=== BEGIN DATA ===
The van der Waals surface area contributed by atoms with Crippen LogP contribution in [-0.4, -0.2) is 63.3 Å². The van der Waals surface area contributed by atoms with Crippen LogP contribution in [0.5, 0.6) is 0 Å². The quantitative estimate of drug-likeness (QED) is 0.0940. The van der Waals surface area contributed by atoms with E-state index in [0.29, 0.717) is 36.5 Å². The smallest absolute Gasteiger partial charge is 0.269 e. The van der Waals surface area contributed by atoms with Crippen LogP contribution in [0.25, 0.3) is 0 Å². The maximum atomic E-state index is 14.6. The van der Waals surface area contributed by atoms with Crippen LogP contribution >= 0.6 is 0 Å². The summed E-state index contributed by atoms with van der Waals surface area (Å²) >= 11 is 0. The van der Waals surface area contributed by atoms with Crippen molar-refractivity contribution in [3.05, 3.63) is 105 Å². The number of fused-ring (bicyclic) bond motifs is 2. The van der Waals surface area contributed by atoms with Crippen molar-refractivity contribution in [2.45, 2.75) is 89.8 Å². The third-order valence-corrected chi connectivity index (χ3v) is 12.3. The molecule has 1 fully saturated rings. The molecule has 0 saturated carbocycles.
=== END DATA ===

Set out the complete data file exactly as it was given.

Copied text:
The van der Waals surface area contributed by atoms with Crippen LogP contribution in [-0.4, -0.2) is 63.3 Å². The van der Waals surface area contributed by atoms with Crippen LogP contribution in [0.5, 0.6) is 0 Å². The quantitative estimate of drug-likeness (QED) is 0.0940. The van der Waals surface area contributed by atoms with E-state index in [0.29, 0.717) is 36.5 Å². The smallest absolute Gasteiger partial charge is 0.269 e. The van der Waals surface area contributed by atoms with Crippen LogP contribution in [0.25, 0.3) is 0 Å². The maximum atomic E-state index is 14.6. The van der Waals surface area contributed by atoms with Crippen LogP contribution >= 0.6 is 0 Å². The summed E-state index contributed by atoms with van der Waals surface area (Å²) >= 11 is 0. The van der Waals surface area contributed by atoms with Crippen molar-refractivity contribution in [3.05, 3.63) is 105 Å². The number of fused-ring (bicyclic) bond motifs is 2. The van der Waals surface area contributed by atoms with Crippen molar-refractivity contribution in [2.45, 2.75) is 89.8 Å². The third-order valence-corrected chi connectivity index (χ3v) is 12.3. The molecule has 1 fully saturated rings. The molecule has 0 saturated carbocycles.